The elevator industry is a special industry unlike any other within a building with elevators – whether commercial real estate, hospital, retail, hotel, university, residential apartment and others. It is common for property managers and engineering to feel in the dark about the elevators, escalators and lifts. The building personnel rely on the elevator service provider for everything about their equipment, and without the data or the knowledge to analyze a situation, they only have 100% of the information coming from the elevator service provider. This is one of the only industries like this, and understanding the trends can be helpful to commercial property managers, real estate investors, engineers, and the like.
Recordkeeping is a code requirement that is the building’s responsibility; however, the building personnel almost always rely on their elevator service provider for this. The service providers are providing their information stating what they did to the building. Buildings rely on the elevator companies and are paying thousands, hundreds of thousands, and even millions of dollars a year without any checks and balances. They rely on the elevator companies. It is interesting that there is governance for all other mechanics and operations of a building, but none for elevator service providers. Buildings can put some governance around elevators by simply keeping their own records – either manually, or with software like the ElevatorApp. The ElevatorApp tracks all of the elevator maintenance service, inspections, testing dates, callbacks, and basically everything you need for your elevators. It has become extremely easy for buildings to keep records (especially since they are required to by code); however, buildings are not doing so.
“If I pass inspection, my elevator is fine”. It is common for property managers and others to feel that if they pass inspection, their elevator is working great; This is not always the case. An inspection that’s been completed by the authority having jurisdiction is a safety inspection that was performed to ensure the elevator is code compliant. An inspection does not take into consideration the performance of an elevator, age, obsolescence, parts availability, callbacks maintenance, overcharges, and many other variables. Unfortunately, when someone is buying a building, they look at the inspection records and think that because it has passed inspection, the elevator is in great shape – without considering all of the other variables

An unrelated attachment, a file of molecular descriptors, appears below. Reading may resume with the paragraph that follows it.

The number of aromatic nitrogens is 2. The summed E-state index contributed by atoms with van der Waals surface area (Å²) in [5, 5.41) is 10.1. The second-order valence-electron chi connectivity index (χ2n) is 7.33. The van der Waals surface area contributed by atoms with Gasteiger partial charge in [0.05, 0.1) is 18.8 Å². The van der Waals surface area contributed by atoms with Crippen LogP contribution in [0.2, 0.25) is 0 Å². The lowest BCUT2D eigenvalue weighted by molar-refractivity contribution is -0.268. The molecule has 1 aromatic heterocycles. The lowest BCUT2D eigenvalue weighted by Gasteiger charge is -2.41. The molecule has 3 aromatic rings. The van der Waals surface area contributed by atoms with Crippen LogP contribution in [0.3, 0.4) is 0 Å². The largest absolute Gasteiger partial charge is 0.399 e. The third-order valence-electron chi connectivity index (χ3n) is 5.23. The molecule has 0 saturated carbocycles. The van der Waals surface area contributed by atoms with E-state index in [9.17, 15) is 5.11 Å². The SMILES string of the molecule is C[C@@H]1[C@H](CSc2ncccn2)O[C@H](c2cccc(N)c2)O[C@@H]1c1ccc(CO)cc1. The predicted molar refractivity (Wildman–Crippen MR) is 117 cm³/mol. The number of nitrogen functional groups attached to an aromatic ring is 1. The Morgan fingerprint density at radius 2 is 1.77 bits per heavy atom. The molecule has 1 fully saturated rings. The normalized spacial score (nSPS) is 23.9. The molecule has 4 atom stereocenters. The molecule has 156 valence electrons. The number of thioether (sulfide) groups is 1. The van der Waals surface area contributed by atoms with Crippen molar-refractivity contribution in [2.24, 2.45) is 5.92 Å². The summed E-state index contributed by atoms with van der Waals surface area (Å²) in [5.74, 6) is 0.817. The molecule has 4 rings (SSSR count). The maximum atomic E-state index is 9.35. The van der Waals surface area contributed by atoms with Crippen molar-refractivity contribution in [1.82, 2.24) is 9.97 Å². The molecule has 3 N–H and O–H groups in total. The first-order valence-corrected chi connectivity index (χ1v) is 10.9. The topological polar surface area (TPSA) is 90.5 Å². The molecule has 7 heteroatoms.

The elevator original equipment manufacturers (OEM): Kone, Schindler, TK Elevator, and Otis are installing proprietary equipment – which means that they are the only ones who can provide service on the equipment for numerous years into the future. This is done so that the service providers are locked into a maintenance agreement for years to come, allowing them to charge a premium for their services. Even if the OEM says that the equipment is not proprietary, other service providers will have to spend a significant amount of money for training and tools; Thus, making it difficult for other service providers to maintain the equipment. OEMs are installing their equipment in both new elevator installations and during elevator modernizations, and even offering their products at significant cost savings compared to
others – just to get their equipment in installed. The cost maybe cheaper upfront, but the building will usually end up paying more after the installation to maintain the equipment. Machine room-less (MRL) fall under this criterion as well; MRLs are cheaper to install, but the operating cost are astronomical. Developers, architects, and construction companies will typically install MRLs because of the low cost, and the design of the building is usually designed based on only one OEM.
The construction industry is still booming and installing elevators, but the elevator industry labor pool is shrinking. The number of elevators in the United States is significant (no recent count of existing elevators), and the number of individuals going into the trade is not keeping up with the demand. Retirements are leading to less experienced technicians who are able to work on older equipment; Therefore, there are fewer individuals who can maintain and work on the equipment. Companies are not training technicians on older equipment and the knowledgeable workforce is disappearing. As a result, elevator modernizations, downtime, and callbacks for old equipment needs to be addressed.
A building must stay on top of all the changes in the elevator industry to mitigate any issues. This is difficult for any building, and especially when combined with other trends that are taking place: Part availability, obsolescence, in-house mechanics, break/fix maintenance only, remote elevator monitoring, and/or reliability-centered maintenance programs. An elevator consulting firm can help navigate through industry changes to make sure that your building is protected.